• Major functional impairment and/or complex comorbidity

These findings may assist in guiding treatment recommendations.2


From Balducci,8 with permission

The full CGA may be time consuming; therefore, several brief screening tests are available to assess older patients and determine those who may benefit from a comprehensive assessment (CGA).

  • Timed “Up and Go” (TUG test)2
  • Rapid screening test (Distress Thermometer)2
  • Vulnerable Elders Survey (VES 13)2

Researchers have discovered that levels of interleukin 6 and d-dimer levels circulating in the blood also may be predictive of mortality and functional dependence in individuals 71 or older.9

Over the past decade, newer cytotoxic agents, including capcetabine, irniotecan, and oxaliplatin, have been approved for the treatment of CRC. The use of these agents should not be excluded in the elderly population, based on currently available data that shows similar efficacy between age groups.4 A number of clinical trials have demonstrated that CRC patients 70 or older are able to tolerate adjuvant and palliative 5-FU–based chemotherapy as well as younger patients, with similar efficacy.10-14 Unfortunately, the elderly remain underrepresented in clinical trials, with more information needed to determine impact of comorbidities on tolerance of treatment.15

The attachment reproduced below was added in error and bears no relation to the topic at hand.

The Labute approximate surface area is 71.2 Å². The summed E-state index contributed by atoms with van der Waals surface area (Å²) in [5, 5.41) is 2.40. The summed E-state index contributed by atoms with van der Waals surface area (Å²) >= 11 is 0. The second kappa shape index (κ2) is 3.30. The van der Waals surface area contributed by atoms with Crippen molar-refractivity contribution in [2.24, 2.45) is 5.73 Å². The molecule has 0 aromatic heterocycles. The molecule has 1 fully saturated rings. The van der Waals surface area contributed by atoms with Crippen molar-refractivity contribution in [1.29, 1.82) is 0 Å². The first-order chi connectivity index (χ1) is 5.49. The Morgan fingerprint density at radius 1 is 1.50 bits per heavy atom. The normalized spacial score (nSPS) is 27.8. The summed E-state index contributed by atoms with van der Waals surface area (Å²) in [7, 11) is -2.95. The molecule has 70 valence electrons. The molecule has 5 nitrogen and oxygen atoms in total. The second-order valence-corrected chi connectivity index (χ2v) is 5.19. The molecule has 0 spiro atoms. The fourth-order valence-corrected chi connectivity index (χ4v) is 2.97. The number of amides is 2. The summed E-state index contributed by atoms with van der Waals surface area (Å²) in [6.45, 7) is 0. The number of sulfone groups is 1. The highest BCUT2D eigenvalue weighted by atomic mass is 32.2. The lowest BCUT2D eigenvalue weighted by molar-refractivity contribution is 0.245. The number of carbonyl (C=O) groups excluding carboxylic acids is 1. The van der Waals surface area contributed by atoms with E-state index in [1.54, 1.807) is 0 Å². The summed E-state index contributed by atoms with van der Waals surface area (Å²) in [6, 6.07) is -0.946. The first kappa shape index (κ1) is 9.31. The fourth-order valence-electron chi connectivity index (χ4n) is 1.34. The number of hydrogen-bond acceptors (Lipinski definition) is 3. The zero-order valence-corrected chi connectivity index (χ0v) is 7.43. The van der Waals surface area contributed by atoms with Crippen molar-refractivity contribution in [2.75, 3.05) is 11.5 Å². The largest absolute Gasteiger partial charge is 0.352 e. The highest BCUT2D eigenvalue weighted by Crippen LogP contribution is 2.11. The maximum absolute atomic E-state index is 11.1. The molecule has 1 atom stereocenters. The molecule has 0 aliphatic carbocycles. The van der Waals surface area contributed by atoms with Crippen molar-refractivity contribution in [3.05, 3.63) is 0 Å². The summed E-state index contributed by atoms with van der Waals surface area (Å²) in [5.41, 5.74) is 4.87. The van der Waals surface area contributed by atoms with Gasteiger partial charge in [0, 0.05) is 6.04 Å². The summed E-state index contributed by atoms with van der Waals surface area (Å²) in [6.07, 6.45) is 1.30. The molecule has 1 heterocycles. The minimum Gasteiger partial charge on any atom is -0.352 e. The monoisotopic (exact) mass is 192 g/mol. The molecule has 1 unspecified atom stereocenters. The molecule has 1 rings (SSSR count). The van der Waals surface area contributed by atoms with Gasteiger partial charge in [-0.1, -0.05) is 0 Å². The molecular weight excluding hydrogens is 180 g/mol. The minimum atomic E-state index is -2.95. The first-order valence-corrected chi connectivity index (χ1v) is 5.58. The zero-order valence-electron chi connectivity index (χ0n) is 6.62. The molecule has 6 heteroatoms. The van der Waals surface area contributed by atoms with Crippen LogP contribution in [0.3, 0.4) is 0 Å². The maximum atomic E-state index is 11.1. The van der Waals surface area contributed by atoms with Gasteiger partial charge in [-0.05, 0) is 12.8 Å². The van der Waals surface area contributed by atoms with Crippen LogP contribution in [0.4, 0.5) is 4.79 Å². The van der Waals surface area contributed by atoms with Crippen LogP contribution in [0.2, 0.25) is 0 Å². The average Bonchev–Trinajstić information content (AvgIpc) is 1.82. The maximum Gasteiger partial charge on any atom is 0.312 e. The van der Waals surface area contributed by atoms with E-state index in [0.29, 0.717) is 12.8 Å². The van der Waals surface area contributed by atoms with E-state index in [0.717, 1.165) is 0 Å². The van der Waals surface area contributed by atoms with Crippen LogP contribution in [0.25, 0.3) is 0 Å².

Guidelines for Senior Adult Oncology

The National Comprehensive Cancer Network (NCCN) have published evidence-based assessment and treatment guidelines for cancer care in the elderly and the Oncology Nursing Society (ONS) and Geriatric Oncology Consortium16 have published a joint position paper on cancer care in older adults.



  1. Skirvan A, Lichtman S. Pharmacokinetic considerations of oral chemotherapy in elderly patients with cancer. Drugs Aging. 2002;19:25-42.
  2. National Comprehensive Cancer Network Clinical Practice Guidelines in Oncology, Senior Adult Oncology.v.1.2010. Available at: http://www.nccn.org/professionals/physician_gls/PDF/senior.pdf Accessed December 14, 2010.
  3. Wasil T, Lichtman S. Treatment of elderly cancer patients with chemotherapy. Cancer Invest. 2005;23:537-547.
  4. Honecker F, Kohne GH, Bokemeyer C. Colorectal cancer in the elderly. Drugs Aging. 2003;20:1-11
  5. Repetto L. Greater risks of chemotherapy toxicity in elderly patients with cancer. J Support Oncol. 2003;1(suppl 2):11-17.
  6. Dale D. Poor prognosis in elderly patients with cancer: the role of bias and undertreatment. J Support Oncol. 2003;1(suppl 2):11-17.
  7. Rao AV, Seo PH, Cohen HJ. Geriatric assessment and comorbidity. Semin Oncol. 2004;31:149-159.
  8. Balducci L. Management of cancer in the elderly. Oncology. 2006;20:1-5.
  9. Cohen HJ, Harris T, Pieper CF. Coagulation and activation of inflammatory pathways in the development of functional decline and mortality in the elderly. Am J Med. 2003;114:180-187.
  10. Popescu RA, Norman A, Ross PJ, et al. Adjuvant or palliative chemotherapy for colorectal cancer in patients 70 years or older. J Clin Oncol. 1999;17:2412-2418.